Monáe was a backing singer for OutKast back in the day and for now it seems she's still playing second fiddle as Big Boi takes to the stage for his West Holts headline set. He has the advantage of a huge back catalogue of hits from which he selects judiciously, although there's something a bit weird about him doing a cover of “Ms. Jackson” without Andre 3000 being there, what with it being a massively personal account of the latter's break-up with Erykah Badu. To be honest, it's hard not to regret the absence of his erstwhile cohort as his quirky imagination is the perfect foil to Big Boi's heavier flow. It's still unclear when a new OutKast album will see the light of the day (probably not for a couple of years at least), and as accomplished as Big Boi is tonight, many will be hoping that next time he plays here it's alongside his old partner. Thus ends a superb night's action on the West Holts Stage, but the music isn't over yet; over on the G Stage the mercurial Lee Scratch Perry is just beginning a richly dubby, laid-back set for a tight clutch of appreciative onlookers. His vocals are unintelligible for the most part, but it hardly matters as punters are already collapsing against tree trunks as 'chronic exhaustion' starts to hit. Did I say punters? Sorry, I meant me. Thus my memories of his performance are a little hazy, but I definitely remember being very, very happy, for which he has to take some credit. While the end of his performance signals the close of the night's music on the main stages, that doesn't mean it's the same across the plethora of smaller venues sprinkled over the site. We end up settling at the cosy Small World Stage where a band called The Fat 45s are producing endless slabs of authentic jump blues, including a fantastic cover of Jesse Powell & Fluffy Hunter's “Walkin' Blues”. They play for bloody ages, mostly because the audience refuses to let them leave, but it's no disaster when they do as Sam And The Womp are more than happy to maintain the tempo with their mix of Balkan brass and bass-driven beats. The only problem with such non-stop entertainment is it makes it hard to ever get some sleep... Getting up the next morning is much easier. So far, even in the cooler weather, tents have become uncomfortably hot by around 10am, forcing people to emerge slimy and sleep-deprived into the open air, but today few sleep in even that late as the sun turns the festival into an unholy furnace. The only thing drying up quicker than the mud is the skin on some naked hippies in the Stone Circle, already turning hot pink as their floppy willies flap in a refreshing breeze, which everyone is grateful for (the breeze, that is, not the willies). Thankfully only the flags are rippling back at West Holts, where Jah Wobble & The Nippon Dub Ensemble are providing the one prescription necessary on days like this: lots and lots of reggae. Covers of “You Don't Love Me (No, No, No)” and “I'm Still In Love With You” go down a treat, so much so that no one even complains when we're warned, “don't get scared, but we're going to play a bit of jazz.” It's all lazily lush, and as you'd expect the bass is reassuringly fat. Afterwards many start moving towards the main stage where Laura Marling is finishing an assured-sounding set of earnest folk, but most are waiting for Paul Simon to take them on a trip to “Graceland”. The man himself is looking a little lukewarm and gets his excuses in early, “I'm suffering from a throat infection so if I'm not at the top of my game, that's the reason.” Perhaps that's why he gets the audience-friendly “50 Ways To Leave Your Lover” in so early. The crowd may be pleased, but to be honest it sends me to sleep. Literally. I wake up from my slumber just in time to hear a final chorus “You Can Call Me Al”, but, to be honest, I don't feel like I've missed much. No one seems to want to miss any of Plan B though, who manages to pull an even bigger crowd. It's been an astonishingly successful re-branding operation that sees the former rapper occupying the main stage as Britain's premier white soul singer (at least until Winehouse sobers up for long enough to finish a song), so much so that he doesn't play a single track from his début album “Who Needs Action When You Got Words”. While you can appreciate that some of the significantly darker earlier material might not be entirely appropriate for a sunny Sunday at Glastonbury, it still seems like a bizarre erasing of history, and even a bit of a kick in the teeth to older fans. To be fair not many people seem bothered, and you can't deny the man's voice is incredibly versatile. The set is let down however by an ill-advised “karaoke section” where “Kiss From A Rose” and “Stand By Me” are awkwardly mutated into a beatbox-heavy extravaganza that fails completely. There's enough dodgy karaoke swamping mainstream culture as it is with The X-Factor and American Idol, and Plan B's covers have the unfortunate effect of making his original songs suddenly sound like they might be covers too, a tribute to their authenticity but also indicative that his work is not always particularly original. Fortunately the day is saved by a barnstorming performance of “Stay Too Long” during which he flips out and starts attacking his own band in a presumably staged demonstration of just how damn passionate he is. But it's only at moments like this, when the amps are cranked up high, that his music shows comparable muscle. In contrast, Lykke Li's performance at the Park Stage is at its most immaculate when the volume drops and she has to almost whisper out her words with breathtaking control. While her studio recordings sometimes come off over-polished and even a little sterile, here everything works. A beautiful rendition of “Little Bit” is the highlight of a luscious set, although I'm probably being biased as it has special place for me and my significant other, who happen to be halfway through celebrating a memorable anniversary. It's the perfect accompaniment to the sight of the sun, less scorching now, drifting down towards the horizon. The odd thing is, she has the crowd in the palm of her hand and doesn't even know it. “You're all so quiet and standing so still, I just can't take it!”, she complains, apparently convinced the crowd are bored rather than awestruck. It's odd that she seems to expect everyone to boogaloo to songs that aren't really all that danceable, and criticising the crowd at Glastonbury is a bit thick really, but the music remains utterly charming despite this error of judgement.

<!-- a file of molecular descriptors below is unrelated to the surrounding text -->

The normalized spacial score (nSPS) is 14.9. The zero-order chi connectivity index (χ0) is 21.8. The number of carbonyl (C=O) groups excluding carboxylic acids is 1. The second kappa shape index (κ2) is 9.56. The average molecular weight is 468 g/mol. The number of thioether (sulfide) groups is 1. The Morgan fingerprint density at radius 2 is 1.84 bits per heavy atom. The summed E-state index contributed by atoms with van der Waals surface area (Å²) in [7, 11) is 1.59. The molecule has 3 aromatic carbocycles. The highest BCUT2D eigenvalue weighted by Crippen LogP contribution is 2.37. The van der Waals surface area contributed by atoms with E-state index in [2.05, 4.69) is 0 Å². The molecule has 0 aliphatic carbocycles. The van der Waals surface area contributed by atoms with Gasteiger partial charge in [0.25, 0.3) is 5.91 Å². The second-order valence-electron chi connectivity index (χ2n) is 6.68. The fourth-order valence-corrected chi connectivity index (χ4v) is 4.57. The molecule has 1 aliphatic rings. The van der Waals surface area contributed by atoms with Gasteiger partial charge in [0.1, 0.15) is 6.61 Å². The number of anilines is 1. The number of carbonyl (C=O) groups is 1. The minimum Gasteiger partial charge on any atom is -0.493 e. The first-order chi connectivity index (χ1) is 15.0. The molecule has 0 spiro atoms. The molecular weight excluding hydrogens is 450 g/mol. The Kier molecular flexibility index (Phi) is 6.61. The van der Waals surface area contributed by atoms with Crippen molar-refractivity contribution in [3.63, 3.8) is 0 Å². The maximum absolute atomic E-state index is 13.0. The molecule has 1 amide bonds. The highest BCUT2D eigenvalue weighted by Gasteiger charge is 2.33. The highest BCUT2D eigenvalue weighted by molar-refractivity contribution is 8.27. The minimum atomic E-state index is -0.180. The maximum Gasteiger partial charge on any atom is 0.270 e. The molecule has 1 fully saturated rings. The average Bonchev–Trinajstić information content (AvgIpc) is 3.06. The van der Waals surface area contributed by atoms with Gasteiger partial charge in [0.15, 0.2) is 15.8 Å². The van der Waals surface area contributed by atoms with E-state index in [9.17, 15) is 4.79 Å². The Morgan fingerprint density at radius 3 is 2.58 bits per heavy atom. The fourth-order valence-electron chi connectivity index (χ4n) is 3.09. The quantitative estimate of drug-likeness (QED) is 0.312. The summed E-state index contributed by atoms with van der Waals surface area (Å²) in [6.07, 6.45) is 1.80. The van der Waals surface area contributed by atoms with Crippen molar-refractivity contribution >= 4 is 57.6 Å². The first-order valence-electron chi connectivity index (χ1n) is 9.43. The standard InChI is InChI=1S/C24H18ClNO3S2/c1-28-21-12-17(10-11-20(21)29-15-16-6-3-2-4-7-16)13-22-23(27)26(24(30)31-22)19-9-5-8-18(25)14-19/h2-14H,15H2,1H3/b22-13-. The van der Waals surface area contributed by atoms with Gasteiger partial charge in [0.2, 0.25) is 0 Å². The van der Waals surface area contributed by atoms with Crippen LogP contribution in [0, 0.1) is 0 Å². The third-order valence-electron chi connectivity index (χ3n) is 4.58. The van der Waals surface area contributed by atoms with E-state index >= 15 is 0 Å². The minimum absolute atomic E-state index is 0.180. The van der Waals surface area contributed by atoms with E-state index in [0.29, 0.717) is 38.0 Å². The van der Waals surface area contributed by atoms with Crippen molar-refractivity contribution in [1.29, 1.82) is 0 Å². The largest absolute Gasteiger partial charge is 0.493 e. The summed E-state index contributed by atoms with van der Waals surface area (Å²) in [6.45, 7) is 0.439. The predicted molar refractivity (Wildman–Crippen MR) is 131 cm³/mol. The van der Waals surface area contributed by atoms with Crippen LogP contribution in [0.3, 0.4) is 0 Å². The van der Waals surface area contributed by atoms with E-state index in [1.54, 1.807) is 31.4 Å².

It's not a mistake that Queens Of The Stone Age even come close to making. From the start it's clear the band are stoked to be closing the Other Stage, with Josh Homme cooing “Glastonbury, you're fucking beautiful” whenever the stage-lights illuminate the audience. The band also guarantee a crowd-pleasing set by revealing that every song they play has been voted for by fans on their website, a system more artists should adopt if they want to ensure a perfect festival show. They open at blistering pace, with “Feel Good Hit Of The Summer” shifting straight into “The Lost Art Of Keeping A Secret” just like it does on “Rated R”. As a way of introducing themselves it's like turning up to a party and being given a line of coke and a blowjob before you're even through the door. As a result, they seem completely indifferent to the fact that Beyoncé is wowing a crowd twice the size just behind them. When Homme mentions her name the crowd start booing, but he halts them, insisting “no, no, no man, I'd like to put a ring on it! I'm just not gonna tell you where I wanna put the ring...”. He later says he wants to go out so loud that “Beyonce feels it in her bones.” Raunchy stuff. Admittedly, this isn't a classic Queens line-up compared to the one that appeared at Glastonbury in 2002. It's still one of my greatest regrets that I missed Dave Grohl, Mark Lanegan and Nick Oliveri perform on this stage just after the release of “Songs For The Deaf”, and thus I can't compare this set to what I imagine was a mindblowing experience back then, save to say the drummer does a great job matching all of Grohl's incredible fills during a riotous blast through “A Song For The Dead”. Meanwhile the opening riff to “Better Living Through Chemistry” suddenly sounds like the start of a lost Radiohead classic before descending into a feedback-drenched volley of brutal solos. A Lanegan-esque growl or Oliveri howl wouldn't have gone amiss here and there, but it's still by far the heaviest and most exhilarating music I hear anywhere all weekend. And though they're missing other personnel, they still have the inimitable Josh Homme, constantly puffing at cigarettes during solos despite never seeming to actually light them. Alongside Janelle Monáe he's a good shout for coolest person at the festival. Jesus, I'd love to hear what a collaboration between those two would sound like... By now the stages are starting to shut and there's little going on at the Spirit Of ‘71 Stage as we wander past, but the Spirit of ‘91 is in evidence over the road as Stereo MCs bash out their best baggy beats in front of an adoring audience at the G Stage. They're a lot more fun than I expect, and though frontman Rob Birch might look like he's taken a death-defying quantity of drugs down the years, he leads each chorus with the enthusiasm of a man half his age. While this is the sort of thing you might find at a number of festivals this year, the night ends with an experience you could only find at Glastonbury, when we find ourselves crawling through a cement pipe into an alternative universe apparently carved out of the mud. A grand stage complete with giant organ and royal box is flanked by stalls, a bar and even a crows nest. The entire thing looks like the set of an abandoned Terry Gilliam film. To make it even more surprising, I walked past the site just two days ago and there was nothing but a lot of stressed looking Irishmen labouring behind a large canvas. As we enter, a masked man on stage is playing a game called “Smash Hits”. Records handed down to him from the royal box are played on an ancient gramophone, and if people decide they're no good he snatches them off and smashes them over the head of anyone standing nearby. It's anarchic, endearing and completely insane. A man starts playing a hip hop medley on an acoustic guitar. I look around and the entire place is united in a chorus of “Gansta's Paradise”. Wax drips from the candelabras onto people's heads. Nobody cares. Through a gap in the canvas I see the sun starting to rise. And for a moment I don't want it to ever end. Need a Glastonbury round-up with no winning references to Coldplay or U2? Here you have it: a different approach to the world’s largest festival, with the two triumphant acts in Kier Wiater-Carnihan’s opinion being Janelle Monáe and Queens Of The Stone Age. No mud this time, though.
Glastonbury 2011, part 1: Watching Radiohead in the mud and other endurance tests